A balanced combination of asanas, breathing techniques and meditation can not only fix your body and improve your mental health, but also unlock hidden talents and increase happiness levels.

Yoga is a Sanskrit word that means “union” or “coming together”. Dating back more than 5,000 years, it is a powerful practice that can create synergy in the mind-body complex. This synergy is important to maintain a healthy, happy life. Yoga postures or asanas are the most well known aspect of yoga, but it also consists of breathing exercises, meditation and knowledge of ethical living practices. Together, all these can help with mental and physical well-being.

In today’s world, if there is an omnipresent phenomenon that affects people from all nationalities, ages, gender and races, it is stress. Stress has slowly become a part of the current human experience. Stress can be triggered by an unpleasant conversation with a co-worker, an impending deadline, traffic, family pressures, worries about the future or just by listening to the news. Chronic low level stress is a way of life for most adults. Chronic stress keeps the sympathetic nervous system active and depresses the parasympathetic nervous system. This imbalance creates a multitude of health problems like insomnia, high blood pressure, cardiovascular issues, obesity, mood disorders, digestive disorders and even cancer. According to a WHO report, these non-communicable diseases (NCDs) are responsible for 41 million deaths, which is 71% of all deaths globally. The NCDs are difficult to manage or cure with just Western medicine. More people are now turning towards holistic techniques for well-being, and yoga is amongst the most popular. In 2015, the National Health Interview Survey (NHIS) found that 21 million or 9.5% of all adults in the US used yoga as a complementary health approach. This number has grown since then as thousands of people are discovering the benefits of yoga each day.

Here are six ways in which yoga can change your life:


Yoga has been shown to increase heart rate variability (HRV). Increased HRV is a sign of increased relaxation and reduced stress. Yoga has also been shown to reduce cortisol, the hormone indicator for stress. The components of stretching, deep breathing and meditation relax the body and calm the mind. They bring one to the present moment and moderate the incessant flow of the thoughts which creates stress. Pranayama and breathing techniques like Sudarshan Kriya have also been shown to reduce stress significantly.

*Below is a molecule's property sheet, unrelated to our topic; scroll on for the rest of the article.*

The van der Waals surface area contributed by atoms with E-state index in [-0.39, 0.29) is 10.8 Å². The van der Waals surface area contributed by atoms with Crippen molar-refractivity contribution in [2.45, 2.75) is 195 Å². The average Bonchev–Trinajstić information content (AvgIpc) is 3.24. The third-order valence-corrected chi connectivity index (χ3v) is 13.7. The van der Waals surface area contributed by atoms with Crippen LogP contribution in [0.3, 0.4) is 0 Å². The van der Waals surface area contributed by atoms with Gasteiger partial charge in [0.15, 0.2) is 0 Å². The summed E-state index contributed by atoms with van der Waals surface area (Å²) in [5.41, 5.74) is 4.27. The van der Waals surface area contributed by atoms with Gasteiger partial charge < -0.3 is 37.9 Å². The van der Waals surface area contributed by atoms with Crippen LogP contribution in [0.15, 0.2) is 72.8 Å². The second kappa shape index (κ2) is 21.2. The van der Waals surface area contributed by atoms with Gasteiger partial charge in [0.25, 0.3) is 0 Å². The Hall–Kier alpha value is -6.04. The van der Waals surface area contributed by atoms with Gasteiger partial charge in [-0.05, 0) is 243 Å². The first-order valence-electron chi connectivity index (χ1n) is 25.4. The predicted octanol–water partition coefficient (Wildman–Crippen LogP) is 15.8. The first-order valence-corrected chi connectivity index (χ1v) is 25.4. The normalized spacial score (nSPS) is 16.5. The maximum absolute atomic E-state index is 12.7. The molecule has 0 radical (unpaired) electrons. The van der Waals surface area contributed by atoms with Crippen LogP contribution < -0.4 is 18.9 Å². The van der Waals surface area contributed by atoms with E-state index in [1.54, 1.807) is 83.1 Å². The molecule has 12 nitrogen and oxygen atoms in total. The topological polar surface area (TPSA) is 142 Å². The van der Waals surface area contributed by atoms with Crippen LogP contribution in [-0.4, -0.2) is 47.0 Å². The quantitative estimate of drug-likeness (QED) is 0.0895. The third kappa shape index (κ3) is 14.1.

With the constant pressure to manage responsibilities and be “on” at all times, most of us have trouble sleeping. Many illnesses and health problems are associated with insomnia, including cancer, chronic pain conditions such as arthritis and fibromyalgia, and depression. Several studies have been conducted on the impact of yoga on sleep, including one by Harvard Medical School. Yoga has been shown to improve sleep, impacting its onset, duration and quality. Simple techniques like savasana and yoga nidra can be highly beneficial for sleep.


A recent study published in JAMA Dermatology showed that practising face yoga postures for 20 weeks made women look three years younger. The good news is that yoga also makes you younger at a deeper level. Yoga has been known to reduce inflammation and improve circulation in the body which slows the aging process.


Yoga can boost feelings of happiness not only by making you feel like you did something good for yourself, but by also impacting the neurochemical pathways of happiness. Researchers at the Boston University Medical School found higher levels of the amino acid GABA in people after practising yoga for just one hour. People who suffer from depression and anxiety have very low levels of these amino acids in their bodies. Yoga is also shown to release oxytocin, which is an essential hormone for social bonding and happiness. When oxytocin levels are high, one feels a greater sense of connection with others and themselves. A study in India showed that yoga also increases levels of serotonin, the hormone responsible for making one feel happy and regulating mood. Thus, yoga impacts the brain in wonderful, positive ways and makes us healthy and happy!


An amazing thing about yoga is that it is highly customisable. There are postures and breathing techniques specifically for conditions like diseases and pregnancy and for purposes like increasing creativity and focus. A good yoga teacher can help you tailor your practice to focus on areas that are important to you. Current research has also found yoga to be an effective tool to reduce depression and anxiety. Yoga can also increase endurance for pain. Numerous studies have shown its benefit in managing NCDs like diabetes and obesity. In an increasingly stressful world, yoga is an easy, effective and economical way to keep oneself healthy.


Yoga has been shown to activate the vagus nerve, which is the longest cranial nerve in our body and the command central for the parasympathetic nervous system. Stress and anxiety suppresses vagus nerve activity, which makes us react rather than respond, in a state of fear, fight or flight, and make more mistakes and rash decisions. Yoga activates the vagus nerve, allowing us to access parts of the brain responsible for creativity, higher cognition and logical thinking. Yoga relaxes the body and the brain, allowing us to take actions from a calm space and bringing forth hidden talents.

 A beautiful and effective combination of yoga postures, breathing exercises and meditation can be found in the Art of Living Happiness Program. Taking a few minutes to practise these effective yet easy techniques can truly transform your life!

 The author is a senior meditation teacher and the Executive Director, Sri Sri Institute for Advanced Research.